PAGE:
When last year I came to college I had absolutely no idea what to expect.
I was carrying great hopes and prospectives regarding this brand new life, flirting with the idea of a more active educational system.
The thought of taking personal care and responsibility for my education was electrifying and I was definitely ready for an experimental, mindful and engaging learning experience.
Unfortunately, it didn’t take me long to understand I would have been a patchwork doll all the same, pieced together with scraps of knowledge, which didn’t make any harmonious sense once assembled.
Living fast pace in Milan lifestyle hasn’t been much of a help; all I was seeing were students trying to anesthetize fears and anxieties with food, alcohol, romance and sex in an endless loop of frustration.
I felt physically drained in discovering that the majority of the community was in a state of emotional and spiritual bankruptcy, bounded by a horrifying belief system for which our value was inevitably associated to a grade: a persistent sense of inadequacy was about to come out and be counted in case of failing a performance.
I started recovering from the shocking truth of knowing nothing about myself (or what I wanted to do) in the same instant I realized I was not alone. There were plenty of threatened people my age, constantly searching out for balance and inspiration; eager for life, love and curiosity about the surrounding world: all underdeveloped topics in any of the manuals provided by the courses.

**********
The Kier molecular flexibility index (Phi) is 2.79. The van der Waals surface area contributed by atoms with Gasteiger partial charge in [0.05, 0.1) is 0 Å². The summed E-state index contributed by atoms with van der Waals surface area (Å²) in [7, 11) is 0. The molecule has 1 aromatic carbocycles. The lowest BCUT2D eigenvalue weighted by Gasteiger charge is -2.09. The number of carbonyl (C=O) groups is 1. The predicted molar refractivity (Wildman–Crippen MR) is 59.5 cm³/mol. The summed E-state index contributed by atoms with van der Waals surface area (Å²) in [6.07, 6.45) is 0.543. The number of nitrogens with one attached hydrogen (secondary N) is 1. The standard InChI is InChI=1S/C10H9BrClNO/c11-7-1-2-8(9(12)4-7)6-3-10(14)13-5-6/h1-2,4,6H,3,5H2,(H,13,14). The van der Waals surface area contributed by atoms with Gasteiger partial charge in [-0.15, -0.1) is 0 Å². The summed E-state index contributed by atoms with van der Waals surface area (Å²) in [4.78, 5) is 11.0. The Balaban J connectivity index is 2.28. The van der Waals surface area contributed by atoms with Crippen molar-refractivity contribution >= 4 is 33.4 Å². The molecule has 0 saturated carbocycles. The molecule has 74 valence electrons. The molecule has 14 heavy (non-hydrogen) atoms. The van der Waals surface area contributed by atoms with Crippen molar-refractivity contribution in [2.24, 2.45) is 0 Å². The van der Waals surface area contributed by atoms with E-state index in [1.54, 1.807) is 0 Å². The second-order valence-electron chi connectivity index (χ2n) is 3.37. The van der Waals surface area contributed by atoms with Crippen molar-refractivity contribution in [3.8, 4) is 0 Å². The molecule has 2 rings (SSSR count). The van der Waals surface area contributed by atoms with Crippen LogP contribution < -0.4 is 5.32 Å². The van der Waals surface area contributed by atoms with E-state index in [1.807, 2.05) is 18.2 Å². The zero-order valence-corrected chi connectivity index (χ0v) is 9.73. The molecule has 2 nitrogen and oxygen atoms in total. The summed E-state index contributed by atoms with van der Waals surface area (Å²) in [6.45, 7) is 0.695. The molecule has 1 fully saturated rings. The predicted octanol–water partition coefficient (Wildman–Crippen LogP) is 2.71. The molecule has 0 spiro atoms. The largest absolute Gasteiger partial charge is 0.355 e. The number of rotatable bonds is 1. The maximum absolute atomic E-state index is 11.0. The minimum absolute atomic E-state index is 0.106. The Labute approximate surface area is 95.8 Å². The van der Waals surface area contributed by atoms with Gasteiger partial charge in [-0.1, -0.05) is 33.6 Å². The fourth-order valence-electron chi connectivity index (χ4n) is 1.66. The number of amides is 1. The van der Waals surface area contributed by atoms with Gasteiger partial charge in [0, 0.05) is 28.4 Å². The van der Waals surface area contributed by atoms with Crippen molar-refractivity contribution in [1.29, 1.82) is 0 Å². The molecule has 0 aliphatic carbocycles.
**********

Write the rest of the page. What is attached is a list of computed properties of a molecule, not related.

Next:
By talking with several students, it emerged that most of them were scared to death by the idea of expressing their opinion in front of the class, paralyzed by the possibility of saying something stupid or vaguely irrelevant. This could probably be one of the worst mistakes; it leads to a systematic repression of our inner source of creativity, without which it would be impossible to unlock the secret to succeed in university, but, most importantly, in life.
What is truly needed nowadays is a whole shift in perception; starting from feeling, going through thinking and ending up with behaving, in order to accept the concept that, after all, doing things our way is not such a mad idea.
Feeling truly alive means expressing our gifts; no one can tell us we are not good enough, that the lifestyle we are craving for is out of stock.
Sometimes our ego works in many suspicious and vicious ways, we have a propensity to think and act as if the people along our path are competing against us for the final prize. The only way to reach a better compromise on the whole learning system is to abandon this antagonism in favor of a constructive dialogue, and maybe, someday, education will act more as a proponent of intelligence and freedom of thought, rather than its major obstacle.